When the recent tsunami decimated South East Asia there was little or no warning for millions. Yet those with access to technology were aware of its existence within minutes.

U.S. military personnel in Diego Garcia, a tiny Indian Ocean atoll thousands of kilometres from the earthquakes’s epicentre, were warned almost instantly by the Pacific Tsunami Warning Center located on the other side of the world in Hawaii. Having a good idea of the magnitude and epicentre of the earthquake, personnel were able to calculate the time of the tsunami’s arrival and plot a necessary course of action.

As it turns out, Diego Garcia is situated in a geographically advantageous locale making it rather tsunami immune. The deepness of its surrounding water makes for less dramatic waves. Yet all of this is beside the point. The fact is the military personnel knew, and could have been evacuated had it been necessary.

Far away, on the shores of Sri Lanka, where the gentle slope of the beaches make it both paradise and tsunami dangerous, people theoretically had about two hours warning. Unfortunately, with limited communication technology — not to mention an ongoing insurrection in the north — the reality was that people had almost no warning, and thousands of lives were lost.

Having spent years in Asia, I am fully aware that even with the best technology in place, many people still would have died for, simply put, the transportation infrastructure is not there to effectively move thousands out of harm’s way quickly and effectively. Nor are physical infrastructures built to withstand the brunt of a tidal force. But without a fighting chance — a warning to turn inland — even what limited resources available became moot.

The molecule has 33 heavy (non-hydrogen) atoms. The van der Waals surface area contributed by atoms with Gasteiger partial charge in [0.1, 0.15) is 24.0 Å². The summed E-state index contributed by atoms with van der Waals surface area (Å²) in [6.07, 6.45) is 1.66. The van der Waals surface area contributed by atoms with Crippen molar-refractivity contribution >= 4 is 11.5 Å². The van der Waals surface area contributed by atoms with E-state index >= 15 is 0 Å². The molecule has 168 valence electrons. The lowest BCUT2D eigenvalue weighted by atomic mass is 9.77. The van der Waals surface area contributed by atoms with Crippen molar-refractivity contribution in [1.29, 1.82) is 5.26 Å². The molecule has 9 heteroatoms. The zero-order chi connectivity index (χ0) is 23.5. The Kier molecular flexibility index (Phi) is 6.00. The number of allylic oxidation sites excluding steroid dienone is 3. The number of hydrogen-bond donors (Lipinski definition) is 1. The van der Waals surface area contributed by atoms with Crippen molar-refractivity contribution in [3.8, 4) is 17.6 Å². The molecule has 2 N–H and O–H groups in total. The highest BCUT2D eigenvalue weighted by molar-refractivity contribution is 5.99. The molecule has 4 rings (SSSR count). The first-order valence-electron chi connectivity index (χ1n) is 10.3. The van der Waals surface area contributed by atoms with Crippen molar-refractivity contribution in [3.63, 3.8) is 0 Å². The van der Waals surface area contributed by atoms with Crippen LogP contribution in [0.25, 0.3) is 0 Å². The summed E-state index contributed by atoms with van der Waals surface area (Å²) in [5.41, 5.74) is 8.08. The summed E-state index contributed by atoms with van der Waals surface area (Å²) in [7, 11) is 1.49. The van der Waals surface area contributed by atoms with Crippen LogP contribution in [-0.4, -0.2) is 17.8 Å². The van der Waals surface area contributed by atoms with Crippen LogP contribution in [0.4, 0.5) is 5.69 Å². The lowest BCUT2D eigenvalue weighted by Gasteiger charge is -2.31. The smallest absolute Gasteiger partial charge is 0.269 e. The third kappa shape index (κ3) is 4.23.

Any communications infrastructure improvement — one hopefully some day approaching what is found in the developed world, with our mobile news vans, instant cell phone contact, and 24/7 news and Internet access — would undoubtedly have saved thousands of lives.

In August 2003, the north east coast of the US and Canada was hit by the largest blackout on record, with 50 million plus left without power. The cascading failure hit at about 4 p.m. as I was making my way home. By the time I got there 90 minutes later — half by bus, half walking — I pretty much had the whole story, all without access to power. We have incredible communications redundancy, whether we like to admit it or not.

I often think — in the big picture anyway — that technology is relatively unimportant, especially when compared to all else that goes on in our lives since it has, relatively speaking, little impact. But this was one case where thousands of lives could have been spared had the developing world had the communications infrastructure we so often take for granted.

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